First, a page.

No Soup For You!  Next…

The result of this complicated sponsorship measurement process is that many companies have shied away from trying to truly measure their sponsorship return.  In this era of short attention spans and “just bottom-line it for me” management it’s often easier for a Marketing Exec to justify to a CEO that we’re going to spend $XX get this many impressions/clicks or this TV rating or hit these listeners than to try explain the many different variables that should go into capturing sponsorship return.

But I Was Told There Would Be No Math…

If you’re looking for a short, easy response to the question of why sponsorships are valuable, then choose any one (or all) of these:   Sponsorships…

  • Provide our brand with a way to break through the clutter in ways that traditional media can’t do.
  • Result in getting our customers to buy more product at a higher prices and stay with us longer.
  • Offers our business a completive advantage and force our competitors to spend more to keep up.
  • Amplify the results of all our other marketing channels leading to better results overall.

It’s Not Just Tickets and Signs?

No.  Over the years, I’ve been fortunate to work with some really smart people and together we’ve defined, redefined and refined the various elements that go into measuring sponsorship return for the brands we’ve worked with.

While every business is different there are some “typical” elements that you should be capturing when measuring a return on your sponsorship spend.   Here are just a few:

  • Brand Metrics (Awareness, Preference, Selection) – Numerous studies over the years have shown than sponsorships can move the needle for brand metrics when consumers are aware of the sponsorship.  You need to figure out how an increase in any or all of these metrics impacts your revenue?
  • Traditional Media (TV, Radio, Print, etc.) – What’s the traditional media value of the assets and how did they perform against expectations?  This may be the most straight-forward of all of them…
  • Digital Media (Online, Social, Mobile) – Brands have increasingly stressed the need to engage consumer beyond the stadium.  Online, Social and Mobile elements should be part of any activation plan but you should also have a plan for not just tracking but also placing a value on the engagement you get from those elements.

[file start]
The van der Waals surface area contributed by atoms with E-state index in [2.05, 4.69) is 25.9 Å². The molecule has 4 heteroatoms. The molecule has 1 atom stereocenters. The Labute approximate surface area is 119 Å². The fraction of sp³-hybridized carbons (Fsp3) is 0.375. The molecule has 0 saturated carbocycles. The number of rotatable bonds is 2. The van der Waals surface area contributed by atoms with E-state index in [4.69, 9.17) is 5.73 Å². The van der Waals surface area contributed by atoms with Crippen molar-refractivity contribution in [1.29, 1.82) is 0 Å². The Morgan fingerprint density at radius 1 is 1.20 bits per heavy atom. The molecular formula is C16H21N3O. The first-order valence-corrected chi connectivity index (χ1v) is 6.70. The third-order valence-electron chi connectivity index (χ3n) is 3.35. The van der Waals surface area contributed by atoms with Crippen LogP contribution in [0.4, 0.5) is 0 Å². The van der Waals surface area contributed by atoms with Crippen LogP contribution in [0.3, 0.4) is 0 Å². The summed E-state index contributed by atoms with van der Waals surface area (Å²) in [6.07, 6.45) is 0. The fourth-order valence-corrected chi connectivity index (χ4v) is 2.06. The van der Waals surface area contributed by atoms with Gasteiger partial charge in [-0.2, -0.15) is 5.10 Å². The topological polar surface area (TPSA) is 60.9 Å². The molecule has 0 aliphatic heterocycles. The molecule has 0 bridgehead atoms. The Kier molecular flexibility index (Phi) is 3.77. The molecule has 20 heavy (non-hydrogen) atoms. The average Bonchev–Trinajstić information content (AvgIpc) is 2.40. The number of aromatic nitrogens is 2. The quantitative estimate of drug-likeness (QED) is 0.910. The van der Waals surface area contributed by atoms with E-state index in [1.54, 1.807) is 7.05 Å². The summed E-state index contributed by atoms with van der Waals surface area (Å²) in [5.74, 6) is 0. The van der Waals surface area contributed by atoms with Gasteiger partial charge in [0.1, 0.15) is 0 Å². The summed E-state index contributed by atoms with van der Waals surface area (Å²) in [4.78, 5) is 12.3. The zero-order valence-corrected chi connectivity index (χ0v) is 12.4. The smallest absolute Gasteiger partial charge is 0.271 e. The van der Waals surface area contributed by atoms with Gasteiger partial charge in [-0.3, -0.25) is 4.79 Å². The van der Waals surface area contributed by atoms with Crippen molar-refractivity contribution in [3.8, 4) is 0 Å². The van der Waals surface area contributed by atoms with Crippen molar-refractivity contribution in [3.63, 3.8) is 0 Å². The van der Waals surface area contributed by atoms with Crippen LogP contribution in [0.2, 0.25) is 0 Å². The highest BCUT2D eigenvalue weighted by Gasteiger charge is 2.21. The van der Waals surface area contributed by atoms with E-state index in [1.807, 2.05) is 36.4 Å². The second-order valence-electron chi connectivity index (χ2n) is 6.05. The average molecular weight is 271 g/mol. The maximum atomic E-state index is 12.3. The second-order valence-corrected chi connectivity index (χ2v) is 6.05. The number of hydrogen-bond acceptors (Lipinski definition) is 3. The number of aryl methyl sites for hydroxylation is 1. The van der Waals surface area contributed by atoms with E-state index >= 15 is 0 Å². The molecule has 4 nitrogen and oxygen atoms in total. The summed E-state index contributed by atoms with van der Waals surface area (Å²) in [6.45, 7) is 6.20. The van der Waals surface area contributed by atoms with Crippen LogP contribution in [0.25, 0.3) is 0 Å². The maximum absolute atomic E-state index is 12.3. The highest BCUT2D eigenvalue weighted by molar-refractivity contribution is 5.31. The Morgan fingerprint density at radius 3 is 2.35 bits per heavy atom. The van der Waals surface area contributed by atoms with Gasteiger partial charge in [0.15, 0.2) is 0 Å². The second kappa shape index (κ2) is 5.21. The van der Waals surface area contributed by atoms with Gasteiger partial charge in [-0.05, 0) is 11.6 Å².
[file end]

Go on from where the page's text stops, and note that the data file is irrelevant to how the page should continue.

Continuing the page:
• Sales Metrics (Both New & Retained) – How many direct sales did your sponsorship deliver, how many customers did it help to retain?  How much money are you saving by keeping the old customers?  How did your sponsorship impact the broader market – the people who knew you were a sponsor but didn’t buy directly or right away.
  • Hospitality – We often measure this in how much did a ticket or the access cost, but you should also consider how valuable the people you’re inviting are and how much additional business you are able to generate from them.
  • Customer Engagement – None of the other metrics matter much if people don’t know that you’re a sponsor of the property.  You should be working to develop activation programs that try to engage the largest possible, relevant audience.
  • Employee Engagement – Do you use you sponsorship to motivate employees?  How much more productivity to you get from employees with higher morale?  Does it have an impact on employee retention?
  • Property Alignment – The property itself can make a difference.  You don’t have to be aligned with the biggest and most popular property in your target market but you should be aligned with the right property.  You need to understand how the property lines up with your target customer, how you’ll fit in with the property’s other sponsors and how good (or difficult) they are to work with.  Any or all of these can impact overall performance.

Again, this list isn’t meant to be an all-inclusive list or the right list for every business.  Hopefully, it’s gotten you thinking about how you’re currently measuring your sponsorship ROI and given you some additional ammunition to answer the “$1 to spend” question the next time you’re asked.

This Is Great But How Does This Apply to the Property Side? 

Having worked with hundreds of properties and reviewed thousands of proposals, I can probably count on two hands the number of times a property asked me about how we’re going to measure the results.  By asking the question and gaining an understanding of exactly what the sponsor is going to measure, properties can help themselves by delivering the assets that are going to drive the best results for the sponsor.  A sponsor that can point to a positive ROI on sponsorship spend is more likely to renew or increase their spend than a sponsor that doesn’t have any results to speak of.  Just saying…

Thanks for reading.  Now it’s your turn.  What elements are you measuring to capture sponsorship return?